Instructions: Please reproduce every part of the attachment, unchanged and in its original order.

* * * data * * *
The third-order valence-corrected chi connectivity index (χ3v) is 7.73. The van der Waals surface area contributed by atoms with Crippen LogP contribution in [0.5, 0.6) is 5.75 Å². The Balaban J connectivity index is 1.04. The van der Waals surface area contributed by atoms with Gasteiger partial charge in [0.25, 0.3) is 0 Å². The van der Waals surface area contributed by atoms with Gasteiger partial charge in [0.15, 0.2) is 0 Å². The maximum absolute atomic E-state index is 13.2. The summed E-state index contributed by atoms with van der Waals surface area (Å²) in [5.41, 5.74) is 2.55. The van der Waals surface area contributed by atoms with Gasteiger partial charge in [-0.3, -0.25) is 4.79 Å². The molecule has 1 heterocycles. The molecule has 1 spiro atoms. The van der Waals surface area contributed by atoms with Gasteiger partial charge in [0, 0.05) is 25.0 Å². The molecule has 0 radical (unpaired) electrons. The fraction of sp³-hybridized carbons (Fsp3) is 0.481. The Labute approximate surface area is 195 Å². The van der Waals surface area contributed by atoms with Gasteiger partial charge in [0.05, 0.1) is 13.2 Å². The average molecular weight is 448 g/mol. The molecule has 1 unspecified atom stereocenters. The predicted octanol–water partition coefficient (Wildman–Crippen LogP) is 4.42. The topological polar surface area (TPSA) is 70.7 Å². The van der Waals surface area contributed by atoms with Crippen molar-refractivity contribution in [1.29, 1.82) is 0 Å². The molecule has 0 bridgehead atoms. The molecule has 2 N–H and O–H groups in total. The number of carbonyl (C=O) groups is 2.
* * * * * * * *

The third-order valence-corrected chi connectivity index (χ3v) is 7.73. The van der Waals surface area contributed by atoms with Crippen LogP contribution in [0.5, 0.6) is 5.75 Å². The Balaban J connectivity index is 1.04. The van der Waals surface area contributed by atoms with Gasteiger partial charge in [0.25, 0.3) is 0 Å². The van der Waals surface area contributed by atoms with Gasteiger partial charge in [0.15, 0.2) is 0 Å². The maximum absolute atomic E-state index is 13.2. The summed E-state index contributed by atoms with van der Waals surface area (Å²) in [5.41, 5.74) is 2.55. The van der Waals surface area contributed by atoms with Gasteiger partial charge in [-0.3, -0.25) is 4.79 Å². The molecule has 1 heterocycles. The molecule has 1 spiro atoms. The van der Waals surface area contributed by atoms with Gasteiger partial charge in [0, 0.05) is 25.0 Å². The molecule has 0 radical (unpaired) electrons. The fraction of sp³-hybridized carbons (Fsp3) is 0.481. The Labute approximate surface area is 195 Å². The van der Waals surface area contributed by atoms with Gasteiger partial charge in [0.05, 0.1) is 13.2 Å². The average molecular weight is 448 g/mol. The molecule has 1 unspecified atom stereocenters. The predicted octanol–water partition coefficient (Wildman–Crippen LogP) is 4.42. The topological polar surface area (TPSA) is 70.7 Å². The van der Waals surface area contributed by atoms with Crippen molar-refractivity contribution in [1.29, 1.82) is 0 Å². The molecule has 0 bridgehead atoms. The molecule has 2 N–H and O–H groups in total. The number of carbonyl (C=O) groups is 2.